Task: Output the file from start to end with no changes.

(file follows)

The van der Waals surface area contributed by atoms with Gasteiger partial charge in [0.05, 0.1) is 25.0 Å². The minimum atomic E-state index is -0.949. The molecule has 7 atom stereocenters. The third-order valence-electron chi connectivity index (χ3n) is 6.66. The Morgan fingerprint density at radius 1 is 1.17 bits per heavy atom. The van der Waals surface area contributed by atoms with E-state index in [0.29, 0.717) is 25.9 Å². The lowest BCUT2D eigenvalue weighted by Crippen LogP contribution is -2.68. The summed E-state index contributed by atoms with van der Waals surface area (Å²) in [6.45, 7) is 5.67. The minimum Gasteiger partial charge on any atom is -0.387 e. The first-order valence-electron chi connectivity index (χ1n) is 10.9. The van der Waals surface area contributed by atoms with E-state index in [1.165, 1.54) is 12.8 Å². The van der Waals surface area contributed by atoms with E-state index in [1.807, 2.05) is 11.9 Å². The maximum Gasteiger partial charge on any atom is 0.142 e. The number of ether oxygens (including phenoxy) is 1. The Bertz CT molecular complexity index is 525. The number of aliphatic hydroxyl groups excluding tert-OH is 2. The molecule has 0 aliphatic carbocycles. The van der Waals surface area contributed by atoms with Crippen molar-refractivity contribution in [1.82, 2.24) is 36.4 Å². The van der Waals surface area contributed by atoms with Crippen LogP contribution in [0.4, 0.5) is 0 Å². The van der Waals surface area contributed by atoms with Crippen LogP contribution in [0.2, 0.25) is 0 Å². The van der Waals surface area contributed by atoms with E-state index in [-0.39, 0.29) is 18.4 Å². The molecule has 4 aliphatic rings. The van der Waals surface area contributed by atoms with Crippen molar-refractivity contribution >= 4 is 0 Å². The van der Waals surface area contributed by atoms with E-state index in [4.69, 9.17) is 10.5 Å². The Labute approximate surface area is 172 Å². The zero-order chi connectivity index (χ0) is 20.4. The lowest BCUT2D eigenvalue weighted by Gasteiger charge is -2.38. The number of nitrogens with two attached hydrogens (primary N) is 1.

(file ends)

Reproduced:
The van der Waals surface area contributed by atoms with Gasteiger partial charge in [0.05, 0.1) is 25.0 Å². The minimum atomic E-state index is -0.949. The molecule has 7 atom stereocenters. The third-order valence-electron chi connectivity index (χ3n) is 6.66. The Morgan fingerprint density at radius 1 is 1.17 bits per heavy atom. The van der Waals surface area contributed by atoms with E-state index in [0.29, 0.717) is 25.9 Å². The lowest BCUT2D eigenvalue weighted by Crippen LogP contribution is -2.68. The summed E-state index contributed by atoms with van der Waals surface area (Å²) in [6.45, 7) is 5.67. The minimum Gasteiger partial charge on any atom is -0.387 e. The first-order valence-electron chi connectivity index (χ1n) is 10.9. The van der Waals surface area contributed by atoms with E-state index in [1.165, 1.54) is 12.8 Å². The van der Waals surface area contributed by atoms with E-state index in [1.807, 2.05) is 11.9 Å². The maximum Gasteiger partial charge on any atom is 0.142 e. The number of ether oxygens (including phenoxy) is 1. The Bertz CT molecular complexity index is 525. The number of aliphatic hydroxyl groups excluding tert-OH is 2. The molecule has 0 aliphatic carbocycles. The van der Waals surface area contributed by atoms with Crippen molar-refractivity contribution in [1.82, 2.24) is 36.4 Å². The van der Waals surface area contributed by atoms with Crippen LogP contribution in [0.4, 0.5) is 0 Å². The van der Waals surface area contributed by atoms with Crippen LogP contribution in [0.2, 0.25) is 0 Å². The van der Waals surface area contributed by atoms with E-state index in [-0.39, 0.29) is 18.4 Å². The molecule has 4 aliphatic rings. The van der Waals surface area contributed by atoms with Crippen molar-refractivity contribution >= 4 is 0 Å². The van der Waals surface area contributed by atoms with E-state index in [4.69, 9.17) is 10.5 Å². The Labute approximate surface area is 172 Å². The zero-order chi connectivity index (χ0) is 20.4. The lowest BCUT2D eigenvalue weighted by Gasteiger charge is -2.38. The number of nitrogens with two attached hydrogens (primary N) is 1.